Still, after seven seasons with Sam and Dean, it doesn't surprise me that audience opinion seems split straight down the middle regarding every episode -- no matter how strong or weak I consider a plotline to be, I can always find someone on Twitter with the opposing view, so I'm sure the writers have embraced the notion that they can't please everyone at this point. I was dubious when I read the synopsis for this week's episode, but despite a few missed opportunities, it wasn't as cheesy as the concept suggested. I do wish that there had been more mention of Dean's experience with raising Ben after he was faced with the possibility of being related to Emma -- especially when Sam questioned his brother's knowledge of child development -- but the episode still provided some enjoyable character moments, both in the banter between Sam and Dean, and in their evolving methods of coping with their grief.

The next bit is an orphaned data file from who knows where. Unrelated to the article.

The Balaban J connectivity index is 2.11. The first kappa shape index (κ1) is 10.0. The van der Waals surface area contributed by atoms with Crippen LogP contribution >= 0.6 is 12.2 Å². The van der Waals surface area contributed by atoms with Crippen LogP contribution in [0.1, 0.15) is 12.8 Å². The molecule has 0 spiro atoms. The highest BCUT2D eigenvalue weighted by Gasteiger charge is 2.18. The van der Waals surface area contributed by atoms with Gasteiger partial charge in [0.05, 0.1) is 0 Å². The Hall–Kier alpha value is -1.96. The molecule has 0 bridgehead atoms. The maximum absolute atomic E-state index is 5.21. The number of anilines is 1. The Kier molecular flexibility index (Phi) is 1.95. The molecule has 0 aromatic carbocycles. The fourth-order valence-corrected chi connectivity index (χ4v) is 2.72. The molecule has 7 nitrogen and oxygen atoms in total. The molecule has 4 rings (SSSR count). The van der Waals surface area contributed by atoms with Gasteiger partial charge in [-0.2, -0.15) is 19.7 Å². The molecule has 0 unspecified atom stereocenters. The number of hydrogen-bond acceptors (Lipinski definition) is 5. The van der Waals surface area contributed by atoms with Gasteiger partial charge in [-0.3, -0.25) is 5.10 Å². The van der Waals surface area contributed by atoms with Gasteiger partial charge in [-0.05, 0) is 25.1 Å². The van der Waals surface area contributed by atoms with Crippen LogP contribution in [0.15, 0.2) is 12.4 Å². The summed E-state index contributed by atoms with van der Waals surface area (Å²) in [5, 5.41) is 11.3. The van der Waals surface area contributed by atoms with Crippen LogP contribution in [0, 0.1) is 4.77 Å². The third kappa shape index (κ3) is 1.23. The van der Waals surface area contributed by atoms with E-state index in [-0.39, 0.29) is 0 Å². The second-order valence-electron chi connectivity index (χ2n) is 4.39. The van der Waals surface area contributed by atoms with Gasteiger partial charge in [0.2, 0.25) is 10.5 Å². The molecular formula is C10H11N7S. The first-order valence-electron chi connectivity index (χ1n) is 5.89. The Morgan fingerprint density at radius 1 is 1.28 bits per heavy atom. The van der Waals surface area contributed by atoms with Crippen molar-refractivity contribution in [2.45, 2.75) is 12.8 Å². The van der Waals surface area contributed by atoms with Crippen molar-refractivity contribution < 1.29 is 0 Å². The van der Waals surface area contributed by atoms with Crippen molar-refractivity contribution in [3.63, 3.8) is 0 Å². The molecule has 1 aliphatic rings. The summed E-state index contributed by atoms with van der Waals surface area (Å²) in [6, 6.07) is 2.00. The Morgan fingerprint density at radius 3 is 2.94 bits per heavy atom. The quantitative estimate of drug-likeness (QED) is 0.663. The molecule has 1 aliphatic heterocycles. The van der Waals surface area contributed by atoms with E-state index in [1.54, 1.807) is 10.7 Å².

Dean's slowly unraveling mental state was further explored, even after his attempts to follow Frank's advice and "fake it." Clearly, Sam knows his brother too well to be convinced by his forced smiles, and their brief, raw moment of disagreement over whether Bobby's spirit had unearthed a piece of lore or whether it was just the wind was unexpectedly poignant. Likewise, Dean's obsessive attachment to Bobby's flask was further evidence of his mindset, proving that he's still trying to hang on to the denial stage of the grieving process. I was also touched by the brothers' instinct to call Bobby for help with research, even though both knew he was no longer around to answer. Small, character-driven scenes like that are where "Supernatural" really excels, and they always help to elevate the material no matter what else is going on in the episode. And no story would be complete without the prerequisite brotherly conversation in the car to wrap things up, but I was glad that the Winchesters are at least talking about their feelings, albeit in their own gruff, reticent ways, with Sam noting that Dean seems to be choking on hunts with frightening regularity these days. I was also glad that they tossed in another mention of Cas' death, since that loss hasn't yet been discussed with the same depth as Bobby's.